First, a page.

a mysterious and powerfully written passage in the 2010 Pulitzer Prize winner that I just finished reading.
[from tinkers, a novel by Paul Harding, pp. 179-180]
Choose any hour on the clock. It is possible, then, to conceive that the clock’s purpose is to return the hands back to that time, a time which, from the moment chosen, the hands leave and skate across the rest of the clock’s painted signs and calibrations and numbers. These other markings on the face become irrelevant in themselves; they are now simply clues pointing in the direction of the chosen time. It is then possible, too, to conceive of the clock’s gears and springs as each having its own intrinsic function, but within a whole mechanism, the larger purpose of which is to return to the chosen time. In this manner, the clock resembles the universe. For is it not true that our universe is a mechanism consisting of celestial gears, spinning ball bearings, solar furnaces, all cooperating to return man (and, indeed, what other, unimagined neighbors of whom we are ignorant!) to that chosen hour we know of from the Bible as Before the Fall? And as an ignorant insect crawling across the face of that clock, who sees not the whole face, the full cycle of numbers, the short hand and the long (which pass in his sky with predictable orbits, cast familiar shadows, offer reassurance through their very repetitions, but which, ultimately, puzzle and beg for the consideration of deeper mysteries), but who merely treads over the surface which hides the gear train and the springs without any but the most indirect conception of what lies beneath, so does man squirm and fret on the dusty skin of our earth, ignorant of the purpose of the world, indeed, the cosmos, beyond the fact that there is one, assigned by God and known only to Him, and that it is good and that it is terrifying and that is ineffable and that only rational faith can soothe the desperate pains and owes of our magnificent and depraved world. It is that simple, dear reader, that logical and that elegant.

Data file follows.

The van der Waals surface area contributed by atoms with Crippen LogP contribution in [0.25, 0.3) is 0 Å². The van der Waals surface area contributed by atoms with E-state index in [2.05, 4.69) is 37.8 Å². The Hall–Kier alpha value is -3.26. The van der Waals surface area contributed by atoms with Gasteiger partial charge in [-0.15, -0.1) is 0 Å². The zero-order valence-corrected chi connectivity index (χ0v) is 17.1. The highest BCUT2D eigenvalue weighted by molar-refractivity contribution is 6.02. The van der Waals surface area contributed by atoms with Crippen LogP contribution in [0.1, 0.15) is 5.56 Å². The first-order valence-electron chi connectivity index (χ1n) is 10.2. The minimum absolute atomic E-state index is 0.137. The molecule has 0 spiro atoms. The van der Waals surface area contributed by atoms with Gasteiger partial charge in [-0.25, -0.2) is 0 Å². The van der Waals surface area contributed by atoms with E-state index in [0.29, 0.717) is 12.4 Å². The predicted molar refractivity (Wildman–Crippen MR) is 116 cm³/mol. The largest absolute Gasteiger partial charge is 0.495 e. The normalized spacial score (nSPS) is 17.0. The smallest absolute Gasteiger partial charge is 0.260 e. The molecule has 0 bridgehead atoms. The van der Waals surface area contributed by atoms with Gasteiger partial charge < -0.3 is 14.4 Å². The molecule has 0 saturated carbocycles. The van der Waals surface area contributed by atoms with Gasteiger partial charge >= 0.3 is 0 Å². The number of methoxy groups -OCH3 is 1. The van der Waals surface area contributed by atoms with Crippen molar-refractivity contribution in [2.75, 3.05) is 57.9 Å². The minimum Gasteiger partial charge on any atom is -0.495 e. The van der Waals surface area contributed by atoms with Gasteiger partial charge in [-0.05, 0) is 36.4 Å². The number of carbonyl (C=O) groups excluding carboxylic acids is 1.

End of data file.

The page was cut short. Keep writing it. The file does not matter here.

-from The Reasonable Horologist
by the Rev. Kenner Davenport, 1783
[The Reasonable Horologist is actually not a real book – Harding often quotes from it, but it is wholly fictional as well, written by him, and meant to pose an interesting juxtaposition with the rest of the story. It is an interesting technique!]